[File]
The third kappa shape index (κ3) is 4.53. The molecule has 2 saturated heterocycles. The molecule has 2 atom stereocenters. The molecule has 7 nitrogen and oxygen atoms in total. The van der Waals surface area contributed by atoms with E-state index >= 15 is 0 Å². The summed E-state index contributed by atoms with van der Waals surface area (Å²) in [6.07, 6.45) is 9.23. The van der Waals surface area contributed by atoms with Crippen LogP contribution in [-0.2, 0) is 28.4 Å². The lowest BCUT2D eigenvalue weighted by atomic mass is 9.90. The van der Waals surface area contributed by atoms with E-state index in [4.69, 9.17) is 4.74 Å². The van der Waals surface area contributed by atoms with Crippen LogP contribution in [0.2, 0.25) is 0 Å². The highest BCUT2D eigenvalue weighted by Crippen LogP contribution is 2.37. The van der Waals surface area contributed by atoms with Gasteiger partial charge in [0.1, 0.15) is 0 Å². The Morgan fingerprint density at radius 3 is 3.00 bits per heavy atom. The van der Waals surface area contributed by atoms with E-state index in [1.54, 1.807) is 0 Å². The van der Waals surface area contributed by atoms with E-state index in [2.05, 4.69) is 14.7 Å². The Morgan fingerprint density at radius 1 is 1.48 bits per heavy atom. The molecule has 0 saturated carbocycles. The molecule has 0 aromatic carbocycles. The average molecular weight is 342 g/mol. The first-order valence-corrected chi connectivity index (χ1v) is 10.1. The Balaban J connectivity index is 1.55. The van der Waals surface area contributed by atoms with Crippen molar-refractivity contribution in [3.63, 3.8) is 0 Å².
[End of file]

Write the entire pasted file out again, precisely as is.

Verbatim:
The third kappa shape index (κ3) is 4.53. The molecule has 2 saturated heterocycles. The molecule has 2 atom stereocenters. The molecule has 7 nitrogen and oxygen atoms in total. The van der Waals surface area contributed by atoms with E-state index >= 15 is 0 Å². The summed E-state index contributed by atoms with van der Waals surface area (Å²) in [6.07, 6.45) is 9.23. The van der Waals surface area contributed by atoms with Crippen LogP contribution in [-0.2, 0) is 28.4 Å². The lowest BCUT2D eigenvalue weighted by atomic mass is 9.90. The van der Waals surface area contributed by atoms with E-state index in [4.69, 9.17) is 4.74 Å². The van der Waals surface area contributed by atoms with Crippen LogP contribution in [0.2, 0.25) is 0 Å². The highest BCUT2D eigenvalue weighted by Crippen LogP contribution is 2.37. The van der Waals surface area contributed by atoms with Gasteiger partial charge in [0.1, 0.15) is 0 Å². The Morgan fingerprint density at radius 3 is 3.00 bits per heavy atom. The van der Waals surface area contributed by atoms with E-state index in [1.54, 1.807) is 0 Å². The van der Waals surface area contributed by atoms with E-state index in [2.05, 4.69) is 14.7 Å². The Morgan fingerprint density at radius 1 is 1.48 bits per heavy atom. The molecule has 0 saturated carbocycles. The molecule has 0 aromatic carbocycles. The average molecular weight is 342 g/mol. The first-order valence-corrected chi connectivity index (χ1v) is 10.1. The Balaban J connectivity index is 1.55. The van der Waals surface area contributed by atoms with Crippen molar-refractivity contribution in [3.63, 3.8) is 0 Å².